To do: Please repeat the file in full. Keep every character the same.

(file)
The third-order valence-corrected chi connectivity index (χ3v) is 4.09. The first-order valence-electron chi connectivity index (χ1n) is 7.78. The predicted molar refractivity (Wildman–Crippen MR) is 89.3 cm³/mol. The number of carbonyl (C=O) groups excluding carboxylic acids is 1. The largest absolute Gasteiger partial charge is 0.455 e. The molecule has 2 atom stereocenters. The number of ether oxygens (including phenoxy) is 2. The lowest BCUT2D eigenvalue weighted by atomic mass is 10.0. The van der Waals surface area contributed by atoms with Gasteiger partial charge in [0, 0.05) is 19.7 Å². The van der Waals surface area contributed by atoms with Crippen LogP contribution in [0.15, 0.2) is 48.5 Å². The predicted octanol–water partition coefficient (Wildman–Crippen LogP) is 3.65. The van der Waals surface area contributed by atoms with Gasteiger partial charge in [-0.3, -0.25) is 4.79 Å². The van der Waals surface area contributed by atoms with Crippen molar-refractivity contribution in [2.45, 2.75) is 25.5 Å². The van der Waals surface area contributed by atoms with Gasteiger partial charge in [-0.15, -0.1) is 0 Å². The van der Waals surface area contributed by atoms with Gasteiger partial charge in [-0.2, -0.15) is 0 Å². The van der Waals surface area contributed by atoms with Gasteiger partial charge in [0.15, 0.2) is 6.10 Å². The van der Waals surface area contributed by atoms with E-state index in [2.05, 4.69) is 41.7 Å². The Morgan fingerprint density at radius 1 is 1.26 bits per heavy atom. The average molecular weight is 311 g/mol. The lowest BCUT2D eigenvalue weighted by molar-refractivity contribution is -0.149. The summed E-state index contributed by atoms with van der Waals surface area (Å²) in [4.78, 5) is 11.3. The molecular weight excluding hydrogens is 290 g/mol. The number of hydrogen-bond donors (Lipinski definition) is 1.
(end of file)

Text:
The third-order valence-corrected chi connectivity index (χ3v) is 4.09. The first-order valence-electron chi connectivity index (χ1n) is 7.78. The predicted molar refractivity (Wildman–Crippen MR) is 89.3 cm³/mol. The number of carbonyl (C=O) groups excluding carboxylic acids is 1. The largest absolute Gasteiger partial charge is 0.455 e. The molecule has 2 atom stereocenters. The number of ether oxygens (including phenoxy) is 2. The lowest BCUT2D eigenvalue weighted by atomic mass is 10.0. The van der Waals surface area contributed by atoms with Gasteiger partial charge in [0, 0.05) is 19.7 Å². The van der Waals surface area contributed by atoms with Crippen LogP contribution in [0.15, 0.2) is 48.5 Å². The predicted octanol–water partition coefficient (Wildman–Crippen LogP) is 3.65. The van der Waals surface area contributed by atoms with Gasteiger partial charge in [-0.3, -0.25) is 4.79 Å². The van der Waals surface area contributed by atoms with Crippen molar-refractivity contribution in [2.45, 2.75) is 25.5 Å². The van der Waals surface area contributed by atoms with Gasteiger partial charge in [-0.15, -0.1) is 0 Å². The van der Waals surface area contributed by atoms with Gasteiger partial charge in [-0.2, -0.15) is 0 Å². The van der Waals surface area contributed by atoms with Gasteiger partial charge in [0.15, 0.2) is 6.10 Å². The van der Waals surface area contributed by atoms with E-state index in [2.05, 4.69) is 41.7 Å². The Morgan fingerprint density at radius 1 is 1.26 bits per heavy atom. The average molecular weight is 311 g/mol. The lowest BCUT2D eigenvalue weighted by molar-refractivity contribution is -0.149. The summed E-state index contributed by atoms with van der Waals surface area (Å²) in [4.78, 5) is 11.3. The molecular weight excluding hydrogens is 290 g/mol. The number of hydrogen-bond donors (Lipinski definition) is 1.